Not Alone ( Intro )
Published Jul 18, 2012

Written By



Page 1 / 36

“Sometimes, you feel like being watched from behind by someone.

When you turned, it's just nothing, nobody, none, or only someone who's daydreaming and staring right through you.”

― Toba Beta, My Ancestor Was an Ancient Astronaut

“Sometimes, you feel like being watched from behind by someone.

When you turned, it's just nothing, nobody, none, or only someone who's daydreaming and staring right through you.”

― Toba Beta, My Ancestor Was an Ancient Astronaut
When I was thirteen I was a spectator of the death of one of the only people who mattered to me in the world. In the midst of summer heat and sticky sun lotion, of happy kids and impatient mothers clutching dog-eared romances, my brother slipped under without anyone noticing. They say that time slows down in a crisis, but I disagree. In the flurry of realisation and blue-lit sirens that followed, I could only focus on one thing. That was the ladder, the ladder that had been there, and suddenly wasn’t. It had materialised again before anyone noticed, but I knew. I knew that the ladder had disappeared. And that is why my brother died.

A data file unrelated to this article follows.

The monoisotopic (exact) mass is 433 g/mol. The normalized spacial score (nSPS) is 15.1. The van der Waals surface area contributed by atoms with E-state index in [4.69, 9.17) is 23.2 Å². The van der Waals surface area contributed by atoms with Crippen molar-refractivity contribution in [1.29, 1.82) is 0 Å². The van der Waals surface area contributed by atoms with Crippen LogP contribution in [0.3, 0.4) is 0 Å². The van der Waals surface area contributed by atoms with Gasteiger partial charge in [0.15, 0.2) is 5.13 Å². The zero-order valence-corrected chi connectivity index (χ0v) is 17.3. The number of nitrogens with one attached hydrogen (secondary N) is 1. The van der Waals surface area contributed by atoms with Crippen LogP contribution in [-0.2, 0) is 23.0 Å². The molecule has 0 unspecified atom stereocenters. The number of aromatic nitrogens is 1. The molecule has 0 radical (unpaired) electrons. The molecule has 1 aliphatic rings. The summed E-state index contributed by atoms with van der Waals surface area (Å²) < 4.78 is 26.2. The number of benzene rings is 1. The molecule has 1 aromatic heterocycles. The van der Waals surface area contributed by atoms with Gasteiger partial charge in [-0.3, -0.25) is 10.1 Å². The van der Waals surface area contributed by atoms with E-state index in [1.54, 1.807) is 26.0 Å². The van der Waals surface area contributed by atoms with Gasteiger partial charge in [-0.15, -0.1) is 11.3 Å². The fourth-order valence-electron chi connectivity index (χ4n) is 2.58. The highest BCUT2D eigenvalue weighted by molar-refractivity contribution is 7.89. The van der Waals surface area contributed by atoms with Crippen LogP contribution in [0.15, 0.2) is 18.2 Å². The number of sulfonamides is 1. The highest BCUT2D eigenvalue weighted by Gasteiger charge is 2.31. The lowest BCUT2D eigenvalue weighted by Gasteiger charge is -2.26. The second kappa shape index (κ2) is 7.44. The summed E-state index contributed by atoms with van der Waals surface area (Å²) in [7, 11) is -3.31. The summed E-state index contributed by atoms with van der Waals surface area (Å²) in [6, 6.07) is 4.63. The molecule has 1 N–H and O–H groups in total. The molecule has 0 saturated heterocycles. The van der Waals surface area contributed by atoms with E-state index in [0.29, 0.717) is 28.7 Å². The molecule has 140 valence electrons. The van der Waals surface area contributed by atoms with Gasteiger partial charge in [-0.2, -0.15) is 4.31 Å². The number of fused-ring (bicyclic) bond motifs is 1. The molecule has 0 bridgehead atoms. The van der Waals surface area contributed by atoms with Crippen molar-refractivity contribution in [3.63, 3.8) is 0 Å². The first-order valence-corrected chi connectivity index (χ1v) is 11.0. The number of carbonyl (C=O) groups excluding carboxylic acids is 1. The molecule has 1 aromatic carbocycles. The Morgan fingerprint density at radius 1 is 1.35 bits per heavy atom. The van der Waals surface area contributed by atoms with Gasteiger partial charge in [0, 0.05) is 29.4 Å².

*** Six years later

I was nineteen in the only way you can be, the day Nick knocked on my door, with my very own collection of learnings, scars, and shades of stupid. The knock on the door was unremarkable in itself, and could just have easily belonged to the pizza guy. If, of course, I had actually ordered pizza.